When the contents reproducing apparatus 10 functions as the Internet radio receiver, the main CPU 16 becomes a radio mode. In the radio mode, the main CPU 16 fetches streaming data including broadcasting contents from radio packet signals being sequentially input via the LAN controller 14. Then, the fetched streaming data, that is, the broadcast data are sequentially stored in a broadcast data storing area 18 a of an SDRAM (Synchronous Dynamic RAM) 18. When a data amount of the broadcast data stored in the broadcast data storing area 18 a reaches a first threshold value, the main CPU 16 transfers the stored broadcast data to a DSP (Digital Signal Processor) 20 incorporated in itself. It is noted that the first threshold value here is of the order of 16 [kB]-32 [kB], for example, and corresponds to the data amount of the order of one seconds-two seconds in terms of time.

The broadcast data transferred to the DSP 20 is data compressed based on a well-known sound information compression system such as MP3 (MPEG-1/Audio Layer3) and WMA (Windows Media Audio Windows=registered trademark), and the DSP 20 decodes the compressed broadcast data to reproduce PCM (Pulse Code Modulation) data before the compression. The reproduced PCM data is input to a D/A converter 22, and converted into a sound signal being an analog electric signal. The converted sound signal is input to an amplifier circuit 26 via a sound source switching circuit 24 so as to be subjected to an amplifying process and then, input to respective speakers 28 and 30 on both sides. Thus, a sound (or music) of Internet radio broadcast is output in a real time manner from the respective speakers 28 and 30.

On the other hand, when the contents reproducing apparatus 10 functions as an IP telephone, the main CPU 16 becomes a telephone mode. In the telephone mode, the main CPU 16 fetches streaming data including contents of a receiving speech from telephone packet signals being sequentially input via the LAN controller 14. Then, the fetched streaming data, that is, receiving speech data are sequentially stored into a receiving speech data storing area 18 b of the SDRAM 18. When a data amount of the receiving speech data stored in the receiving speech data storing area 18 b reaches a second threshold value, the main CPU 16 transfers the stored receiving speech data to the DSP 20. It is noted that the second threshold value here is also a value approximately the same as the first threshold value (the order of 16 [kB]-32 [kB]), and corresponds to the data amount of the order of one seconds-two seconds in terms of time.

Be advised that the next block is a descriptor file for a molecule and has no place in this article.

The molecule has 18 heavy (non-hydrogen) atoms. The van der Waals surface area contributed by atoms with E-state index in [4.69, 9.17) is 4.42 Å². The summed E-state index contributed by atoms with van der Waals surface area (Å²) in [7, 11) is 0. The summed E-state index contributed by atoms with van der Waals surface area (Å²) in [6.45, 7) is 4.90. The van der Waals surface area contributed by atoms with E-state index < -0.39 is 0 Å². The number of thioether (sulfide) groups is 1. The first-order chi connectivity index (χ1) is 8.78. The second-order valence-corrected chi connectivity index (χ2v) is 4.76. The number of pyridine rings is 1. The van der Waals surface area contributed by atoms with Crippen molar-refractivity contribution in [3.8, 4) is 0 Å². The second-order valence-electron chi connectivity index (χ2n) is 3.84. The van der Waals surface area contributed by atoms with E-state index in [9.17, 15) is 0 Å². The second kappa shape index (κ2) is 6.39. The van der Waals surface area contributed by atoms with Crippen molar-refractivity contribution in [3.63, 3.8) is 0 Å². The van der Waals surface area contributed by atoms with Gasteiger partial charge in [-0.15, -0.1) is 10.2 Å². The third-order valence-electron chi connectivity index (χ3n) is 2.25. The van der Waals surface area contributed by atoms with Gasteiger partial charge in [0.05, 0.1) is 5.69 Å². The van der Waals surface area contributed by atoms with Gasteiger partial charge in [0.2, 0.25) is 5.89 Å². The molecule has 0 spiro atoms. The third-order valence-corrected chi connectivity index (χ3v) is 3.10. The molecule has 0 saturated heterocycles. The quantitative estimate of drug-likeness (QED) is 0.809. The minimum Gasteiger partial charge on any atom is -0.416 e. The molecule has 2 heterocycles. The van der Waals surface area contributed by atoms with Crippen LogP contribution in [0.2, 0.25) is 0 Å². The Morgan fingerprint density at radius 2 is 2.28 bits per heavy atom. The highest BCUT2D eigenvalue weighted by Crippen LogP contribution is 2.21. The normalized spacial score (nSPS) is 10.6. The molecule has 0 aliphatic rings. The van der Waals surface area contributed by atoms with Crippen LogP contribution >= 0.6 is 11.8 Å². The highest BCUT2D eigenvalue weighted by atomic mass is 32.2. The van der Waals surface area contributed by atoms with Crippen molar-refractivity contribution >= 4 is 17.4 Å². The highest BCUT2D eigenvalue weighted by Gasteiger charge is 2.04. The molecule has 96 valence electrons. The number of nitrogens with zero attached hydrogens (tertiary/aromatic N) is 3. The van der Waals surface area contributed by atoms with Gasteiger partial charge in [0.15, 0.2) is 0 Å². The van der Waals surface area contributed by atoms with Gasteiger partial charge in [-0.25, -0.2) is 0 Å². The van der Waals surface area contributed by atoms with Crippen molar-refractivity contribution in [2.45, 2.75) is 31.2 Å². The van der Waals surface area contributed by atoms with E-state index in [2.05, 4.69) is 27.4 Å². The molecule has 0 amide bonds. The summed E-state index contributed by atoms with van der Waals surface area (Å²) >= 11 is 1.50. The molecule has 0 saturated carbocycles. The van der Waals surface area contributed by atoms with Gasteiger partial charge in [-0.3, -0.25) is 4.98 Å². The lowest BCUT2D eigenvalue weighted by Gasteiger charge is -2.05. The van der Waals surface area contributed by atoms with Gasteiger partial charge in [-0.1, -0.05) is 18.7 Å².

The receiving speech data transferred to the DSP 20 is compressed in a sound information compression format for communication such as the ADPCM (ITU-T Recommendation G.726) and the CS-CELP (ITU-T Recommendation G.729), and the DSP 20 decodes the compressed receiving speech data into PCM data according to a well-known μ-law (ITU-T Recommendation G.711) compression/expansion rules. The converted PCM data is input to a PCM codec 32, and subjected to a decoding process according to the μ-law compression/expansion rules so as to be converted into a sound signal being an analog electric signal, that is, a receiving speech signal. The converted receiving speech signal is input to a speaker 36 a of a receiver 36 after being amplified by an amplifier circuit 34. Thus, a receiving speech sound is output in real time from the speaker 36 a.